My other grievance—not with translation but the original work—is that repeatedly the poet cites his own work, especially the Declaration of a New God and Proposal for a New World. This is to introduce a new form of writing, the autobiographical novel in verse, but the repetition is too forced and too overwrought. Repetition, in fact, plagues the book. Every canto is full of repetitive and banal ideas. The repetitions add nothing to the larger narrative.
The problem with translating poetry is two-fold: the linguistic and the aesthetic. The translator has to be an expert in syntactic and the poetic structure of the target language. If not, the translator might run into the risk of compiling prosaic verses in non-standard English. Take, for instance, these lines from the third canto: “Mother making me dream / Sister sharing me her proximity / Better half accompanying me / Offering me time to live the hills / The land / And ever standing to make me live / The mountain.” The whole stanza, no matter how carefully one reads, suffers defeat at the hands of inept translators. We lose both linguistic and aesthetic qualities—the result is a mound of gibberish.
Here’s another example: “Even if the world keeps changing / Myself many things / Keep deconstructing / Even I cease to exist / Within me / The sky will never collapse.” What is this stanza, if not a string of unpunctuated, unmelodious, and unintelligible words strung together? Reading stanzas like these make us question the credibility of the translators—are they aware of the literary aesthetics? Poetry is a delicate genre, and when people translate it haphazardly, what follows is nothing but rhythmless, unpoetic gobbledegook.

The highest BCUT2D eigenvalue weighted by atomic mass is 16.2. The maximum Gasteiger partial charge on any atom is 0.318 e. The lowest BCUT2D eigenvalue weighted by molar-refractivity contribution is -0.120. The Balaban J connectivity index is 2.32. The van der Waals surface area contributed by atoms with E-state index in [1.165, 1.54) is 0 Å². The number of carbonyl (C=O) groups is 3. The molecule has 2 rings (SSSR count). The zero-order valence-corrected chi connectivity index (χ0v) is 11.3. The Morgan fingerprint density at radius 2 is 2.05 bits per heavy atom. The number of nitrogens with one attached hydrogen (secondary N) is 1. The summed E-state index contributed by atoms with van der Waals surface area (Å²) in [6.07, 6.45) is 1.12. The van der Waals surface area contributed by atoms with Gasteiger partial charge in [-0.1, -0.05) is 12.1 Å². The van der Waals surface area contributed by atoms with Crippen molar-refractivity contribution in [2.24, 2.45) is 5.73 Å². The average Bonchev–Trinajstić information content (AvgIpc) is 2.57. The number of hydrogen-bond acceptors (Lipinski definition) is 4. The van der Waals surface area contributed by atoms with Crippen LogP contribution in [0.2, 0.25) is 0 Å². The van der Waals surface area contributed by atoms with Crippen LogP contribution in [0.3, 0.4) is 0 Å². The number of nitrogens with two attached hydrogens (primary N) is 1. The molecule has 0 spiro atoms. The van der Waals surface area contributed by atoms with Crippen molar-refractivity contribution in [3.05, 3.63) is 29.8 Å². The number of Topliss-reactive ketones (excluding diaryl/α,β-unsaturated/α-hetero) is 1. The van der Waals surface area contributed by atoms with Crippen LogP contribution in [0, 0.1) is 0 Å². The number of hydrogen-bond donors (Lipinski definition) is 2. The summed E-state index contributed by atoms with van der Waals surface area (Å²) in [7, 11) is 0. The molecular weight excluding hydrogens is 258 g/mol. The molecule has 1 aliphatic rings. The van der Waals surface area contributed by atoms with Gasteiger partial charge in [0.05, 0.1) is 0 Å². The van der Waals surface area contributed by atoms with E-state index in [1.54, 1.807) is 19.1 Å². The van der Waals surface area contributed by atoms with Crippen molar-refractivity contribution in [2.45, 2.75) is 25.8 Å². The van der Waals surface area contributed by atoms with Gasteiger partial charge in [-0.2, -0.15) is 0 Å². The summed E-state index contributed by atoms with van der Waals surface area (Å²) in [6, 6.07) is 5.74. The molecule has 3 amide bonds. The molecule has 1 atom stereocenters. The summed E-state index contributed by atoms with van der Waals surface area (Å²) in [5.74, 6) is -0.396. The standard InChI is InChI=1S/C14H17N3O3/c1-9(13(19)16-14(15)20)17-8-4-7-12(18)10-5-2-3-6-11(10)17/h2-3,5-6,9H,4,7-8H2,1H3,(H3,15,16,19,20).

Two more examples. First, “And as I saw the destitute / Taking refuge in mother’s heart as abode / And father’s / Breast as hospice.” Second, “I saw before Durga / Rama to dwell / Durga to dwell / Man to dwell / The fall is a must / Of all territories of Dushana.” How would an English-speaking reader perceive these lines? And where will translations of these kinds take Nepali poetry to?
I remember reading the works of Parajuli with fondness, with a special liking to its steady rhythm. Everything is now lost in translation. The translators have used an approach called ‘philological translation,’ where the readability of the text produced is the least important subject of concern. Letter of a Jailbird adheres too much to its proto-text. All the instances of internal rhymes, subtle alliterations, assonance, and consonance are destroyed.
When translating poetry, nothing is harder to mime than the cadence of the poem. Much to the readers’ dismay, the translators have failed miserably with Letter of a Jailbird by only trying to pass the meaning into another language. Getting to the bones of the poem is one thing, but giving it life is an entirely different matter. The pace, the pauses, the energy—everything is lost in translation. To quote Masatoshi Nagase from the movie Paterson, “Poetry is translation is like taking a shower with a raincoat on.” Reading this epic made me realise that I had been taking a shower with my raincoat on all the while.
Book: Letter of a Jailbird
Author: Gopal Parajuli
Translators: Balram Adhikari/Mukti Ghimire
Publisher: Raghav Dhital (OBE)
Price: Rs. 300